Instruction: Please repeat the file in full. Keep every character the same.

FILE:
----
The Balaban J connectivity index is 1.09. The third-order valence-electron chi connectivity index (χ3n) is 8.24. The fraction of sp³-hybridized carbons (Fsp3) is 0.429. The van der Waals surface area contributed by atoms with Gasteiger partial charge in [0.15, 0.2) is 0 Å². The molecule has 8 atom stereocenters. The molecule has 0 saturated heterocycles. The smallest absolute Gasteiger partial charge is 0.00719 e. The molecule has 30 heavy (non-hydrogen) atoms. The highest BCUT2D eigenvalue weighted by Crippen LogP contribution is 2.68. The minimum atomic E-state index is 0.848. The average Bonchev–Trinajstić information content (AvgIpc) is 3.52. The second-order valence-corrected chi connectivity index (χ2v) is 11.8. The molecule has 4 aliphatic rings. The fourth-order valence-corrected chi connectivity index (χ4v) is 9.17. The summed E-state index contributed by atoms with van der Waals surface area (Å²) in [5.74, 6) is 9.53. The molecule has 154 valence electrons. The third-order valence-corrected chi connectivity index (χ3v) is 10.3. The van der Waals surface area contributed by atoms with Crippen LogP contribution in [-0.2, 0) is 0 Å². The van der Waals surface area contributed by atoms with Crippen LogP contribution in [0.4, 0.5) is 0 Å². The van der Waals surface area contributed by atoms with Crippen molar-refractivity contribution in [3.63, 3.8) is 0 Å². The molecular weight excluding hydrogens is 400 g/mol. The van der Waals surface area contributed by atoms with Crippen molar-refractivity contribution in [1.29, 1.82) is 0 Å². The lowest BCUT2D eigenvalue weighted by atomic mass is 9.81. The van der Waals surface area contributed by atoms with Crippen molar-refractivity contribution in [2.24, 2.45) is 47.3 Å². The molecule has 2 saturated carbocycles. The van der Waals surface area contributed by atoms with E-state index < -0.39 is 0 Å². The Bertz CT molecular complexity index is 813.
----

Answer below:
The Balaban J connectivity index is 1.09. The third-order valence-electron chi connectivity index (χ3n) is 8.24. The fraction of sp³-hybridized carbons (Fsp3) is 0.429. The van der Waals surface area contributed by atoms with Gasteiger partial charge in [0.15, 0.2) is 0 Å². The molecule has 8 atom stereocenters. The molecule has 0 saturated heterocycles. The smallest absolute Gasteiger partial charge is 0.00719 e. The molecule has 30 heavy (non-hydrogen) atoms. The highest BCUT2D eigenvalue weighted by Crippen LogP contribution is 2.68. The minimum atomic E-state index is 0.848. The average Bonchev–Trinajstić information content (AvgIpc) is 3.52. The second-order valence-corrected chi connectivity index (χ2v) is 11.8. The molecule has 4 aliphatic rings. The fourth-order valence-corrected chi connectivity index (χ4v) is 9.17. The summed E-state index contributed by atoms with van der Waals surface area (Å²) in [5.74, 6) is 9.53. The molecule has 154 valence electrons. The third-order valence-corrected chi connectivity index (χ3v) is 10.3. The van der Waals surface area contributed by atoms with Crippen LogP contribution in [-0.2, 0) is 0 Å². The van der Waals surface area contributed by atoms with Crippen LogP contribution in [0.4, 0.5) is 0 Å². The van der Waals surface area contributed by atoms with Crippen molar-refractivity contribution in [3.63, 3.8) is 0 Å². The molecular weight excluding hydrogens is 400 g/mol. The van der Waals surface area contributed by atoms with Crippen molar-refractivity contribution in [1.29, 1.82) is 0 Å². The lowest BCUT2D eigenvalue weighted by atomic mass is 9.81. The van der Waals surface area contributed by atoms with Crippen molar-refractivity contribution in [2.24, 2.45) is 47.3 Å². The molecule has 2 saturated carbocycles. The van der Waals surface area contributed by atoms with E-state index < -0.39 is 0 Å². The Bertz CT molecular complexity index is 813.